Why snakes bite and how venom works 

When a snake bites and injects venom, usually its aim is to immobilise its natural (food) prey.

As humans are far too large for a venomous snake to eat, most snake bites occur when the snake is provoked into acting in self-defence.

In most cases, the snake is provoked by accident for example, when a person accidentally steps on a snake while out walking. However, sometimes a snake bites after being deliberately threatened and frightened by someone:

  • kicking it
  • striking it
  • trying to pick it up

Snake bites that involve foreign (exotic) snakes kept as pets usually occur when someone handles or 'plays' with them, often after drinking too much alcohol or taking recreational drugs.

Snake venom

Snake venom contains many different toxins (poisons) evolved to kill or immobilise the snake’s prey. There are four main types of snake venom toxins:

  • haemotoxins  affect the circulatory system (heart and blood)
  • neurotoxins affect the nervous system at the places where nerves connect to muscles
  • cytotoxins damage and kill tissue cells (such as skin) causing blood and plasma (the clear fluid in blood) to leak into the tissue near the bite
  • myotoxins destroy muscle tissue both at the site of the bite and generally throughout the body

The four types of toxins are discussed in more detail below.


Haemotoxins destroy red, oxygen-carrying blood cells, damage the lining of blood vessels and disrupt the blood's ability to clot.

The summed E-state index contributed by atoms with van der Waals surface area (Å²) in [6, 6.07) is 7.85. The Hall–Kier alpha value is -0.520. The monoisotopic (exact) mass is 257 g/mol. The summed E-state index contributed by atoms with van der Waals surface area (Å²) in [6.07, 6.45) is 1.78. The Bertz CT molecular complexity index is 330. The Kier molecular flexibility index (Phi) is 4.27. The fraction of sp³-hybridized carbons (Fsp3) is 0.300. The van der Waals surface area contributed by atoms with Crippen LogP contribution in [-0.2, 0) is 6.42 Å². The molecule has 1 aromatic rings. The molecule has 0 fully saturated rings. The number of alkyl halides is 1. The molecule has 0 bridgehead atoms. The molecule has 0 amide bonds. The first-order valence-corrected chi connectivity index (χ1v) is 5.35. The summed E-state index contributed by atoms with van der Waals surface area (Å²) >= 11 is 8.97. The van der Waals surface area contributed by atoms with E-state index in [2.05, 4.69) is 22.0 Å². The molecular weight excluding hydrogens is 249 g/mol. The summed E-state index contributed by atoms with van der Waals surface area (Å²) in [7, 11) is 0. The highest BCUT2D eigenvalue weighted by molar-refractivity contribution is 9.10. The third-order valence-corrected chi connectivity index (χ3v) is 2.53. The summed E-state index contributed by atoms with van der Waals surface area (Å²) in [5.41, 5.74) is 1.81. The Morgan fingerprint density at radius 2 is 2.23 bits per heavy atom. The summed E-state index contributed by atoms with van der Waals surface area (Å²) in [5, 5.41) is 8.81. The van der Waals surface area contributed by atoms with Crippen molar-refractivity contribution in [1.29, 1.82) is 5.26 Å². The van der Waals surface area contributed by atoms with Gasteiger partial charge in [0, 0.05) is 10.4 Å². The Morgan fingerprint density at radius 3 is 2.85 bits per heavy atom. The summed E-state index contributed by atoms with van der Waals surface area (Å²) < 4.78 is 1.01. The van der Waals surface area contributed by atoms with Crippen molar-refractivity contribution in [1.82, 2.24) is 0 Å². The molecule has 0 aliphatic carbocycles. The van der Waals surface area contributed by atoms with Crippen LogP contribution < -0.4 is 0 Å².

They can also cause a drop in blood pressure, which can result in tissue and organ damage, loss of consciousness and death.


Neurotoxins block or damage nerves where they connect to muscles, preventing the nerve signals getting through.

This causes paralysis and symptoms such as muscle weakness throughout the body and swallowing and breathing difficulties that can lead to lack of oxygen (respiratory failure) and death.


Cytotoxins cause swelling, bruising, blistering and gangrene (death of tissue cells) near the location of the snake bite. This may require plastic surgery or, in severe cases, amputation.


Myotoxins damage muscle cells, causing pain and muscle weakness.

They may also damage your kidneys, which filter waste products from your blood, causing the flow of urine to decrease or even stop. The urine may become dark brown or black.


Adders (top) have distinctive, black zigzag markings along the length of their bodies. Grass snakes (bottom) have a yellow and black 'collar' behind their head

Is it an adder?

The adder is common throughout mainland Britain and some islands off the west coast of Scotland.

Appearance of adders (top photo):

  • adders have a distinctive, dark zigzag stripe down their back
  • they are quite short, up to a maximum of 75cm (2ft 6in) long
  • they have a large head and slit-shaped pupils
  • males are usually grey with black markings
  • females are usually brown with darker brown markings
  • however, sometimes they can be silver, yellow, green or completely black

Adders can sometimes be confused with:

  • Grass snakes (bottom photo) which are longer (up to 120cm, or 3ft 11in) and are greenish, grey or brown with black flecks or bands, fast moving and often found near water.
  • Slowworms (legless lizards)  which are shorter (up to 50cm, or 1ft 8in), have tails that break off easily, are uniformly brown or grey and sometimes have a straight dark line down their backs.
  • Smooth snakes which are grey or brown with black dots down their back. They are only found in southern England and are rare.

Page last reviewed: 11/08/2014

Next review due: 11/11/2016